How to Achieve Effectiveness and Efficiency in Leadership

By admin / October 10, 2018
A group of people standing in front of a building Description generated with high confidence


A group of people standing in front of a building

Description generated with high confidence

Many people think the words “effective” and “efficient” mean the same thing. However, a growing number of business leaders recognize the important distinction between these two qualities. The concept of effectiveness has long been understood as a prime driver of business success as set forth in Peter F. Drucker’s well-reviewed book The Effective Executive. But, the real question is what is the best way to be effective?

What’s Wrong with Effectiveness?

One problem with effectiveness is that it doesn’t come with time limits. In the past companies were able to operate in a more leisurely way with projects sometimes taking many months to complete. In today’s fast-changing business world this won’t fly anymore. Many businesses have spent time developing groundbreaking technologies only to be beaten to the post by a competitor.

What About Efficiency?

On the flip side, efficiency when not combined with effectiveness can prove catastrophic. For instance, a demolition crew in Texas did a very efficient job of demolishing a house. However, it was ineffective because they demolished the wrong house – the code enforcer had written an incorrect address on their forms. And, they did the exact same thing again the following day. It took a second foul-up for them to begin checking their work orders effectively.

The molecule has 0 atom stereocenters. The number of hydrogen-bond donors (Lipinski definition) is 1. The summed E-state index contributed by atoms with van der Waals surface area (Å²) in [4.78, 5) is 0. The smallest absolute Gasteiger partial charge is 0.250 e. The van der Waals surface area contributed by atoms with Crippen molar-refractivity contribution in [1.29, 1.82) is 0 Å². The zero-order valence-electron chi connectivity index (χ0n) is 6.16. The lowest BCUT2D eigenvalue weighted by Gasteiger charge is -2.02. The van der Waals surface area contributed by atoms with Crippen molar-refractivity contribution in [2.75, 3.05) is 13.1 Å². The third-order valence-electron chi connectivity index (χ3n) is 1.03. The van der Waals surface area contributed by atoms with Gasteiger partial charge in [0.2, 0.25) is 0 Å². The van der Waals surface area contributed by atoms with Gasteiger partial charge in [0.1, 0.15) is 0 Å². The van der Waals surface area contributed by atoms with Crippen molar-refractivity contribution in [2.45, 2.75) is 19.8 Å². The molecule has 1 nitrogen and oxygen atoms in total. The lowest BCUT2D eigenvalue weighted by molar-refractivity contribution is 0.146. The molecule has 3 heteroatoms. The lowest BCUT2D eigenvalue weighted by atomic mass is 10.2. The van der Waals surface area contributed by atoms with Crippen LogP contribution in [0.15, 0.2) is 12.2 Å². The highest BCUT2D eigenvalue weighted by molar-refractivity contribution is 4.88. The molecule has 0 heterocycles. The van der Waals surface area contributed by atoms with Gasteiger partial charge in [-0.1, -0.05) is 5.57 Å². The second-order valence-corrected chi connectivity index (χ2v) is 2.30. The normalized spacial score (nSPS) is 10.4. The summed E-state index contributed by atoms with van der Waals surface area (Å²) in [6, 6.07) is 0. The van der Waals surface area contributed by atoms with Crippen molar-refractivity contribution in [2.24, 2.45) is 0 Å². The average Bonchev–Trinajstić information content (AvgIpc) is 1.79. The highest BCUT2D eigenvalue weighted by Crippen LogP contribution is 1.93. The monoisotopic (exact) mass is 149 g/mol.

What’s Needed is Efficient Effectiveness

Business leaders don’t just need efficiency or effectiveness, they need a hybrid of the two. They need to do the right things in the right way. Efficient effectiveness is necessary to succeed in today’s fast-paced business environment. Efficiency and effectiveness must join forces to produce an efficiently effective workforce. Here are a few tips to accomplish this.

  • Don’t measure employee engagement through surveys. Your employees won’t believe they’re confidential and won’t give you honest feedback.
  • Deal with negative employees on an individual basis. Creating a new policy because of a bad experience with one employee will alienate your workforce.
  • Don’t micro-manage. Send the message that you trust your talented people by letting them do their jobs with minimum oversight.
  • Value new ideas. Employees who feel their opinions are valued are engaged employees. If an idea doesn’t work, explain why so they won’t be discouraged from speaking up again.
  • Communicate – Employees want to know what’s going on. Use intranet bulletins, emails, newsletters, or employee meetings – an informed employee is a happy employee.
  • Don’t be stingy with praise. Salary raises and bonuses are great, but it takes just a few minutes to tell someone they’ve done a great job.
  • Don’t stomp on someone for a mistake. Instead, spend time talking to them and coaching them to do the job right.
  • Leave your ego behind. Do what’s best for your organization instead of your reputation or paycheck.


Espousing the principle of efficiency at all cost will end up inflicting strain and damage on your employees. In contrast, being effective means that you are balancing what’s required to get the job done well with how these requirements are impacting the people doing it. Building and maintaining a solid team with everyone working well together should be the ultimate goal of efficient effective business leadership.

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